Willson Contreras swung his bat over his head like a sledgehammer and slammed the head into ground.
The snap of splitting wood pierced the silence at Wrigley Field.
Contreras had just struck out to end the inning, and in one motion he embodied the frustration that’s been building up and down the Cubs batting order.
“When the ship is sinking, you feel like you’re all about to drown,” Cubs first baseman Anthony Rizzo said after the Cubs’ 7-4 loss to the White Sox on Saturday. “But that’s the beauty of this game is you have to come back tomorrow and keep paddling and keep playing.”
The first two games of the Crosstown series, billed to be one of the most competitive Cups recent memory, haven’t lived up to the hype.
“You see the difference in the two sides right now,” Ross said. “You see an offense that’s really clicking on all cylinders with a ton of confidence, and our guys are still just trying to get going.”
On the North Side, a team that’s slumping together. On the South Side, a team that’s rising together.
“They’re playing really good right now,” Cubs starting pitcher Kyle Hendricks said of the White Sox, “putting together good at-bats, they had a good plan against me. And really, I felt like I just made one bad pitch, to (Luis) Robert his first at-bat.”
As has been the case all weekend, Robert sent that one bad pitch out of the park. Even a strong outing by Hendricks couldn’t stop a red-hot White Sox team from peppering the stands with home run balls. They only hit two homers off Hendricks – Jose Abreu got the barrel of the bat on a sinker low and outside for the second – but five on the night.
Meanwhile, the Cubs only had six hits.
“I just think you’ve got a lot of guys that are searching a little bit right now,” Rizzo said, “and not getting the results they’d like.”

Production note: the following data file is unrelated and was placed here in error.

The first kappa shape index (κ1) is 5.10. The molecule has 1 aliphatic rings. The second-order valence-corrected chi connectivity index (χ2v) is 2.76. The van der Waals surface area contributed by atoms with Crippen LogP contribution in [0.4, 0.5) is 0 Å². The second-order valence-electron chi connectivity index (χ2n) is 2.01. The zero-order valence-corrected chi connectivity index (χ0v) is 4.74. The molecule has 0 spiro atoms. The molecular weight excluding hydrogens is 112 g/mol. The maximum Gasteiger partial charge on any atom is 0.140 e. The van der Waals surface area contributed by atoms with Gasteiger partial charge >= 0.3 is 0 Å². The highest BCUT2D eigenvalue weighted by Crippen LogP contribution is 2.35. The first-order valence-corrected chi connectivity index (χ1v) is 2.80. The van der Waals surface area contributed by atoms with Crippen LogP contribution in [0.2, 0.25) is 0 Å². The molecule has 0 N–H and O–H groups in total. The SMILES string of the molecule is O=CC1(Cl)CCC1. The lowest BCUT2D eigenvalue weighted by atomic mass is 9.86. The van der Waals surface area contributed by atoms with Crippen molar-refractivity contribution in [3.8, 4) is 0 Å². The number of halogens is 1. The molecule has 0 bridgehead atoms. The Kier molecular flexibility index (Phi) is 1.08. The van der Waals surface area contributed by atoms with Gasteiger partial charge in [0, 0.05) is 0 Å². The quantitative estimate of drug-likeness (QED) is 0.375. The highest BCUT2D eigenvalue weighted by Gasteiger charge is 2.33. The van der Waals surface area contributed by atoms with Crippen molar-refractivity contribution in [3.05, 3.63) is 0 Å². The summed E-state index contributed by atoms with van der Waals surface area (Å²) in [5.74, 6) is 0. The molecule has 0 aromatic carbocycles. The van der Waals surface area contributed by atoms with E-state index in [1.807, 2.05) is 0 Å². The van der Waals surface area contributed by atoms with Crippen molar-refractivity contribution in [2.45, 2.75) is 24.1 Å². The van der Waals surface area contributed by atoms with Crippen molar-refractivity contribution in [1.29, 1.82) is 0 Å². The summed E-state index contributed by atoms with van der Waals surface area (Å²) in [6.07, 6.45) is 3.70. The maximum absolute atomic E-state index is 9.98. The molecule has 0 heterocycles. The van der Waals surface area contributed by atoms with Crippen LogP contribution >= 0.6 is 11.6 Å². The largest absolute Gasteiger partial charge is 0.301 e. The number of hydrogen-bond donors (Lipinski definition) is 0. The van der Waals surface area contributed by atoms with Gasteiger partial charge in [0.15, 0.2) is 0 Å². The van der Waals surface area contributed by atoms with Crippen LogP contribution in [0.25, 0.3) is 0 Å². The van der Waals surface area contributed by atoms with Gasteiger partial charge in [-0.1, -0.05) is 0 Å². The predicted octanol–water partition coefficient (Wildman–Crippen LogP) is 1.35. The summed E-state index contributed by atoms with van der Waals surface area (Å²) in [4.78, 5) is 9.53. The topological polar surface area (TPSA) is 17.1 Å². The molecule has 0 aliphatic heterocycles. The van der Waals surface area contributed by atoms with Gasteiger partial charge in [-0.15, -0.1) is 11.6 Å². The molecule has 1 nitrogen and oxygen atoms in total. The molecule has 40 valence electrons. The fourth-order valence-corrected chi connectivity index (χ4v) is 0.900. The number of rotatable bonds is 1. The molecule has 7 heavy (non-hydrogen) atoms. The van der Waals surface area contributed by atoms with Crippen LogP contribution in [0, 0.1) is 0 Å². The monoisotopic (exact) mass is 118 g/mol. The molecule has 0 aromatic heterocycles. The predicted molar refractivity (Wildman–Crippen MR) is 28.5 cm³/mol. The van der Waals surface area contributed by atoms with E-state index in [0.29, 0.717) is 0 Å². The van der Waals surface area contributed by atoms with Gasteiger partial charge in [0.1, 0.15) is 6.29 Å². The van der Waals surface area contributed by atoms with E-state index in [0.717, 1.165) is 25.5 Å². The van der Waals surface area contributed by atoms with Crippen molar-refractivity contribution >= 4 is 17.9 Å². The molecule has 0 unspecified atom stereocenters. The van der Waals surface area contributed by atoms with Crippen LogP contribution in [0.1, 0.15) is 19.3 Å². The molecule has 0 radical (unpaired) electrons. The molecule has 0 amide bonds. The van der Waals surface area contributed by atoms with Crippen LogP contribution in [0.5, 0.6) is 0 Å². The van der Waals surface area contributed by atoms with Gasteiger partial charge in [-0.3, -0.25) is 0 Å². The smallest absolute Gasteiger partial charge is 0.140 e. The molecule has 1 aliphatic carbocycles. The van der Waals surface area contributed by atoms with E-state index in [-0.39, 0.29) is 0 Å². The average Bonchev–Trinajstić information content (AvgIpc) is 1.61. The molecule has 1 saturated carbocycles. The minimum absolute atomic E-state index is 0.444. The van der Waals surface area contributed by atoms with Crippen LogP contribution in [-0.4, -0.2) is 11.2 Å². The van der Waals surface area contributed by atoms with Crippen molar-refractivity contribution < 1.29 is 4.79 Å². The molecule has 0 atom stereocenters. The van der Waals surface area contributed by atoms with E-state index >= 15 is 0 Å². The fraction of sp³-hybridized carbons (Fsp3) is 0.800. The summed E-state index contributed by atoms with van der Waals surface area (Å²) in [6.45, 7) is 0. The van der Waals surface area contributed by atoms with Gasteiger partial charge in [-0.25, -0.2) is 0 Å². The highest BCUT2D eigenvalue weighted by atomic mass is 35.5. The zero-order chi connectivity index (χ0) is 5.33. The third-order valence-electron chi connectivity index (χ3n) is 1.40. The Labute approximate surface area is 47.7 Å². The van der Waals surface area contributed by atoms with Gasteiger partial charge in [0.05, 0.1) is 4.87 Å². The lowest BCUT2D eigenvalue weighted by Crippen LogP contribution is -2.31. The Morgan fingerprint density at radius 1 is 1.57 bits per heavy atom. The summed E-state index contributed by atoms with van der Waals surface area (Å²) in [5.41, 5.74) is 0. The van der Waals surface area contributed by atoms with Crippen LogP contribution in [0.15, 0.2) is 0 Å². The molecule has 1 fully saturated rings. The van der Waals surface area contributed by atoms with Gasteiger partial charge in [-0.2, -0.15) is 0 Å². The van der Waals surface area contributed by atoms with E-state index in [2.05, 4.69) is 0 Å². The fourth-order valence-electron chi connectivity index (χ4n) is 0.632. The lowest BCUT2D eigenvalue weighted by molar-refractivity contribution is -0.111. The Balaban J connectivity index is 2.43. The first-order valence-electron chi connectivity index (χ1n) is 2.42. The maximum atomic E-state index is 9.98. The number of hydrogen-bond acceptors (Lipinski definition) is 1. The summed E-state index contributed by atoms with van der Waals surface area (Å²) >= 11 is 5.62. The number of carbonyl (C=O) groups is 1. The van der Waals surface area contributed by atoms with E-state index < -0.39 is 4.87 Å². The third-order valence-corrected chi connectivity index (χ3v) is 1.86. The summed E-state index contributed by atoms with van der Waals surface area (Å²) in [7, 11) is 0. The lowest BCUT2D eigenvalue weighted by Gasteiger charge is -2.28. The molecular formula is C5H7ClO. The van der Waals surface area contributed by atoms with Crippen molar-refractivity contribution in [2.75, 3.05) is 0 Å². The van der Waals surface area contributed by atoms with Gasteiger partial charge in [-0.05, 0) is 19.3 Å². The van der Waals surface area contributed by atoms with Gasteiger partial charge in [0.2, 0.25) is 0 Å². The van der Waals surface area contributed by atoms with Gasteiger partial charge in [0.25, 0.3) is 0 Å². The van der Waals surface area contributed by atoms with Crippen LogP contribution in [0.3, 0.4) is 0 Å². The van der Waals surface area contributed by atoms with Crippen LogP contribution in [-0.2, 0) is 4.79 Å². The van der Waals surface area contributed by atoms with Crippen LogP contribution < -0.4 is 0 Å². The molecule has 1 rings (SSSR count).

Entering play Saturday, the Cubs were collectively batting .194 in the past week. Only the Reds (.174) had a worse week at the plate.
If the Cubs were going to break out of that slump this weekend, Saturday was the time to do it. White Sox pitcher Reynaldo López hadn’t started in about a month, after an IL stint with shoulder soreness. He was on a pitch count, and Gio González (1-1, 5.11 ERA) took over for him in the fourth inning.
The Cubs were able to take advantage of a hit batter and a walk in the second inning – even though their hits are down, their walks are not. Designated hitter Victor Caratini doubled to drive in two runs and tie up the game.
Then through the next five innings, the Cubs recorded just one more hit.
“We care a lot, and as a team we’re trying to do too much,” Cubs shortstop Javier Báez said. “And individually, we’re doing it too. So, that’s why we have so much pressure on us. We’ve just got to let the game get back to us and get in the rhythm again.”
The Cubs were able to string together three singles in the eighth inning between Báez, Kyle Schwarber and Contreras, to score two more runs.
But it wasn’t the showing of power the Cubs flashed through the first 15 games of the season, when they led Major League Baseball in OPS (.902) from the seventh inning on.
“It’s absolutely frustrating,” Rizzo said, “but our offense will come out of it.”